WhatsApp gives users an ultimatum: share data with Facebook or stop using the app | GeekComparison

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WhatsApp, the messenger owned by Facebook and claiming to have privacy encoded in its DNA, is issuing an ultimatum to its more than 2 billion users: agree to share their personal information with the social network or delete their accounts.

The requirement is delivered via an in-app warning instructing users to agree to major changes to the WhatsApp terms of service. Those who do not accept the updated privacy policy by February 8 will no longer be able to use the app.

Share and share equally

Shortly after Facebook acquired WhatsApp for $19 billion in 2014, the developers built state-of-the-art end-to-end encryption into the messaging app. The move was seen as a victory for privacy advocates because it used the Signal Protocol, an open source encryption scheme whose source code has been reviewed and verified by dozens of independent security experts.

In 2016, WhatsApp gave users a one-time opportunity to opt out of transferring account information to Facebook. Now an updated privacy policy changes that. Next month, users will no longer have that choice. Some of the data WhatsApp collects include:

  • User phone numbers
  • Other people’s phone numbers stored in address books
  • Profile names
  • Profile pictures and
  • Status message including when a user was last online
  • Diagnostic data collected from app logs

Under the new terms, Facebook reserves the right to share collected data with its family of companies.

“As part of the Facebook family of companies, WhatsApp receives information from and shares information with this family of companies,” the new privacy policy reads. “We may use the information we receive from them, and they may use the information we share with them to help manage, deliver, improve, understand, adapt, support and market our Services and their offerings.”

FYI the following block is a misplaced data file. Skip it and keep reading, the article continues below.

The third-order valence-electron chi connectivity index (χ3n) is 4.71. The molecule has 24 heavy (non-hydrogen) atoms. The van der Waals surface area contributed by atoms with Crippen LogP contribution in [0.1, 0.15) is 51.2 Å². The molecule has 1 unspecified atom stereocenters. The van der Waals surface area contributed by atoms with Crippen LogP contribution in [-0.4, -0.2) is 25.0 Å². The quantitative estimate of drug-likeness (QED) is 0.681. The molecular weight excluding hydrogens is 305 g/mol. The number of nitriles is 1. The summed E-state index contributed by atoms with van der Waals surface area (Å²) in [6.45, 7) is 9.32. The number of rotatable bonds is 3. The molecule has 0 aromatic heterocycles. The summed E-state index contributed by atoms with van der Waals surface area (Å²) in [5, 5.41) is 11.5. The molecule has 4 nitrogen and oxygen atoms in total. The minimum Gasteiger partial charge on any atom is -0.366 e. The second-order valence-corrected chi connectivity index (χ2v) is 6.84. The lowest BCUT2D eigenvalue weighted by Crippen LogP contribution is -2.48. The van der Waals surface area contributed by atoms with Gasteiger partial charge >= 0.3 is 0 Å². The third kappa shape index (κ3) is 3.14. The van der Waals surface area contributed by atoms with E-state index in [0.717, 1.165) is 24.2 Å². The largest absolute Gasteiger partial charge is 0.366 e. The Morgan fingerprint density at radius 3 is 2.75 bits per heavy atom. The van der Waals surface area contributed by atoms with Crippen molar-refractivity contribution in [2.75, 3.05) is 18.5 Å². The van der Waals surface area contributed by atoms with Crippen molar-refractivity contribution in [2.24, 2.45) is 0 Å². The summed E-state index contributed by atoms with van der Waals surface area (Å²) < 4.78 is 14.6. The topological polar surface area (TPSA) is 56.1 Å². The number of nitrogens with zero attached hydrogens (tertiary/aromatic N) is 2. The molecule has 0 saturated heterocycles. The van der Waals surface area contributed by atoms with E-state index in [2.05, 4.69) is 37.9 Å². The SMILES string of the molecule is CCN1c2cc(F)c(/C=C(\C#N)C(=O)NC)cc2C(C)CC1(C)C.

In some cases, such as when someone uses WhatsApp to communicate with third-party companies, Facebook may also share information with those third-party entities.

A lack of transparency

The move comes a month after Apple required makers of iOS apps, including WhatsApp, to detail the information they collect from users. WhatsApp reserves the right to:

  • Purchases
  • Financial information
  • Place
  • Contacts
  • User Content
  • IDs
  • Usage data and
  • Diagnostics

A WhatsApp spokeswoman declined to officially speak about the changes and exactly how and whether it will be possible for users to opt out. She agreed to email additional information on the condition that it be kept in the background, meaning none of the details can be quoted verbatim.

The move, the spokeswoman said, is part of a previously announced move to allow businesses to store and manage WhatsApp chats using Facebook’s infrastructure. Users do not need to use WhatsApp to communicate with the companies and have the option to block the companies. She said there will be no change in the way WhatsApp shares provide data to Facebook for non-business chats and account information.

Together, WhatsApp’s privacy policy and terms of service are over 8,000 words long and full of legal jargon that makes it difficult for non-lawyers to understand. WhatsApp is doing its users a disservice by not agreeing to speak officially so reporters can fully understand the changes and explain them to readers.

People who object to the new terms and policies should consider using a different messenger. The Signal Messenger offers the same robust encryption engine with a much more transparent privacy policy and terms of service. (Those documents are also half as long as WhatsApp’s.) In addition to encrypted chats, Signal also offers encrypted audio and video calls.

Post updated to add details in the penultimate paragraph.

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